1) Wax ring not going on right: I guess it could happen. If so, toilet will leak out of the bottom. If you have tile, you're probably okay. The floor should be covered with plywood, and then a "watertight" layer like cement board, then mortar, then tiles, then tile grout, then tile sealer. The floor is made to get wet and protected. I guess all hell could break loose, but it's unlikely in my amateur opinion. To fix this problem you just scrape off the old wax ring (it's soft wax, especially when new) and press on a new one. It's easy and most plumbing books have great pictures for how to do this.

    2) The toilet becomes loose and starts rocking / leaking: Get out a wrench and carefully retighten the flange bolts. Pack them with plumbers putty, too. Or use plastic shims. These are all very easy fixes and they can happen even with a great plumber who probably won't shoot out of bed our duck out of a big job to put a plastic shim under your toilet.

    3) Tank to bowl connection starts leaking: There's again a bolt there with a gasket. Just tighten it carefully. Don't overtighten it or you'll crack the porcelain.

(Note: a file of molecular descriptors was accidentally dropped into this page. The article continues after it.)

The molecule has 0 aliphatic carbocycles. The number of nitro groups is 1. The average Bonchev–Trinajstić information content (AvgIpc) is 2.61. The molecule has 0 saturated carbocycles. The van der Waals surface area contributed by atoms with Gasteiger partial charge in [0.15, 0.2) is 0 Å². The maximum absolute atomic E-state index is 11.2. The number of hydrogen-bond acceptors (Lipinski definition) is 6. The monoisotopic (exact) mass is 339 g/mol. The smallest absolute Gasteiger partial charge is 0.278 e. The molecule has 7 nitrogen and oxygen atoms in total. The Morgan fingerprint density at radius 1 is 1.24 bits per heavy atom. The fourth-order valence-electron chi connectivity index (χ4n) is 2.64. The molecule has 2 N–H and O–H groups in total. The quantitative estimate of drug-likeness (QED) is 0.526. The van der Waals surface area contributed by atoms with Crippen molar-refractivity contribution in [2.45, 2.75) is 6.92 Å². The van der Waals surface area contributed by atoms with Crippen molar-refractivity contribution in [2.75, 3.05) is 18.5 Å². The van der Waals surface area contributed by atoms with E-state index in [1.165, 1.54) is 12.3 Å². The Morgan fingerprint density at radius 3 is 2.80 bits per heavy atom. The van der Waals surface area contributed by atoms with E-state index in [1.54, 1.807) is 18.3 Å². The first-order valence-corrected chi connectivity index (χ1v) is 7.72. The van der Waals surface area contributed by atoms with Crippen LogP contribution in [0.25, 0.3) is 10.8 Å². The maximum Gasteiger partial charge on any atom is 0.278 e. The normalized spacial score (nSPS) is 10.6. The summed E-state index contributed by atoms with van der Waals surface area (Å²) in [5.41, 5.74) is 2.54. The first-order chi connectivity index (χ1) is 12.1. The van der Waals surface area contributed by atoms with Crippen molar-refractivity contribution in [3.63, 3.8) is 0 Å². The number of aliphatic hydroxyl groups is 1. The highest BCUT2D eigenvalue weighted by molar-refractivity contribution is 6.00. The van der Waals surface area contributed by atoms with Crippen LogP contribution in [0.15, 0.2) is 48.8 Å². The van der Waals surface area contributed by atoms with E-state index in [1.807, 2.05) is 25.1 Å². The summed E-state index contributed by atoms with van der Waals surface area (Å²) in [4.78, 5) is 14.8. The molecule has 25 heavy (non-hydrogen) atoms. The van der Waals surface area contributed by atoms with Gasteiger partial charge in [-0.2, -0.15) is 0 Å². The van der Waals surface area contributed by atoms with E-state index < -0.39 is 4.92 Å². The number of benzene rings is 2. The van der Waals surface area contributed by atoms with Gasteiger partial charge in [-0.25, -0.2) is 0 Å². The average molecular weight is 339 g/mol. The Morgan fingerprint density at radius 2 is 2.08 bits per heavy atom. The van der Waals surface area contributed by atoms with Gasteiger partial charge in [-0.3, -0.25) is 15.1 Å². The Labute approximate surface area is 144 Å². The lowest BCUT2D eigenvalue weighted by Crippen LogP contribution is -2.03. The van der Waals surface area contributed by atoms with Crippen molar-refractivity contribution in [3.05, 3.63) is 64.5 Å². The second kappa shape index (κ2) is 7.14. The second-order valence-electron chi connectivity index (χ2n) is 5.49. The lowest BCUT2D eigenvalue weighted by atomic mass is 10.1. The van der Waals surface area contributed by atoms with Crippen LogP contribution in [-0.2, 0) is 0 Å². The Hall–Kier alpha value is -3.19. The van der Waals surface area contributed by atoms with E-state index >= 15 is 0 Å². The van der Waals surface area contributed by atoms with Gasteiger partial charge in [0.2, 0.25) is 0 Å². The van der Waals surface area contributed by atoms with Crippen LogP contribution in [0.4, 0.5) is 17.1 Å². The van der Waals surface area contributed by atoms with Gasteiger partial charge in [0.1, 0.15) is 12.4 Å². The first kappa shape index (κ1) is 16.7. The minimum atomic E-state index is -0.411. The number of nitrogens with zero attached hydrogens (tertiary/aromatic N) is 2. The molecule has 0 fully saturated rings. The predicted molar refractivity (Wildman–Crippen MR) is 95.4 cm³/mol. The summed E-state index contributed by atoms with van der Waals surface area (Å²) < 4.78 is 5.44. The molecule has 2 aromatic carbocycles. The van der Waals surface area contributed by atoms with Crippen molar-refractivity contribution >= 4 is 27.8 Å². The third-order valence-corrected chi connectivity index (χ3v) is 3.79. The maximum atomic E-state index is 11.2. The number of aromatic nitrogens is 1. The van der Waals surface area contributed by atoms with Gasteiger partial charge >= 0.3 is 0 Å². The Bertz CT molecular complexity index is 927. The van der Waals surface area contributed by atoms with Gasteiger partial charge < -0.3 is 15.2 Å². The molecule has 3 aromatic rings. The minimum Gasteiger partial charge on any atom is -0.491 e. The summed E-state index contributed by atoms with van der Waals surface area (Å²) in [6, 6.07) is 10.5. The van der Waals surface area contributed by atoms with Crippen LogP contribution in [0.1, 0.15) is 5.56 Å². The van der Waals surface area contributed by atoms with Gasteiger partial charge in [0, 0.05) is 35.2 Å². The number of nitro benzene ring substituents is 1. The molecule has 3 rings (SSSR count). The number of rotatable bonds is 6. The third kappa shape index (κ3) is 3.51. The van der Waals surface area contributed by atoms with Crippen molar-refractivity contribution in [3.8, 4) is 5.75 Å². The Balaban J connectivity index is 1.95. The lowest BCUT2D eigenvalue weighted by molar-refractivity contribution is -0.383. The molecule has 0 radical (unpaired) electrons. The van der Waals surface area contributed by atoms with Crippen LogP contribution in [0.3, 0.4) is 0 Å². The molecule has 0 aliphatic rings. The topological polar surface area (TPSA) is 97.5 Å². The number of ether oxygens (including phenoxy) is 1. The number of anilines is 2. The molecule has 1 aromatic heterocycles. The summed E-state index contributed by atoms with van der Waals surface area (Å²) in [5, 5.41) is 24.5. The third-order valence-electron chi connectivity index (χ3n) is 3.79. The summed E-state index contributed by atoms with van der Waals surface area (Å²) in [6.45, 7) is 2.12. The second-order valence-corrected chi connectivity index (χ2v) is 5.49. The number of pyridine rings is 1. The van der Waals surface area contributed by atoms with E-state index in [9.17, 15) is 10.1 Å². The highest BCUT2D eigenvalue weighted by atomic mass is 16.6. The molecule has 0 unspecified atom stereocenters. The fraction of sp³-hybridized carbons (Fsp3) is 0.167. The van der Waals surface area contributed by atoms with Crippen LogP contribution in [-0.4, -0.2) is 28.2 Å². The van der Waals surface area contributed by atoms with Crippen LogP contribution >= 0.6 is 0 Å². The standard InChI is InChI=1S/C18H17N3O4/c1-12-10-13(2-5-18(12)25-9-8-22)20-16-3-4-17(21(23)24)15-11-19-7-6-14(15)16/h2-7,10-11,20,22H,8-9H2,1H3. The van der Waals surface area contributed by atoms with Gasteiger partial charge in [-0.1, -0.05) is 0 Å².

4) Flange bolt cracks the bowl: This probably the most likely of the problems. Just watch the guy and if you hear a crack when he tightens the bolts, say, "what was that? Did you just crack the toilet by overtightening a bolt?"

    5) Supply stop starts leaking: I assume this is because the "plumber" somehow wacked it. Again, watch him do the work. If it leaks, it can be replaced fairly easily. Ask the guy who does it to check it for leaks before he leaves. Check it yourself. Wipe it dry and then run a paper towel over it to check for leaks.

    Hey, I'm just a homeowner who does occassional plumbing on his own house. So make your decision however you want. There are benefits to hiring a pro at $150 a toilet and benefits to saving money on something that is probably an easy job for anyone with a little plumbing experience UNLESS YOU ALREADY HAVE A PROBLEM with the toilet or shower.

    Good luck with your choice.
    Last edited by coach606; 07-13-2006 at 06:33 PM.

  11. #11

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    Quote Originally Posted by master plumber mark
    I am sure the warranty he is giving you will run out when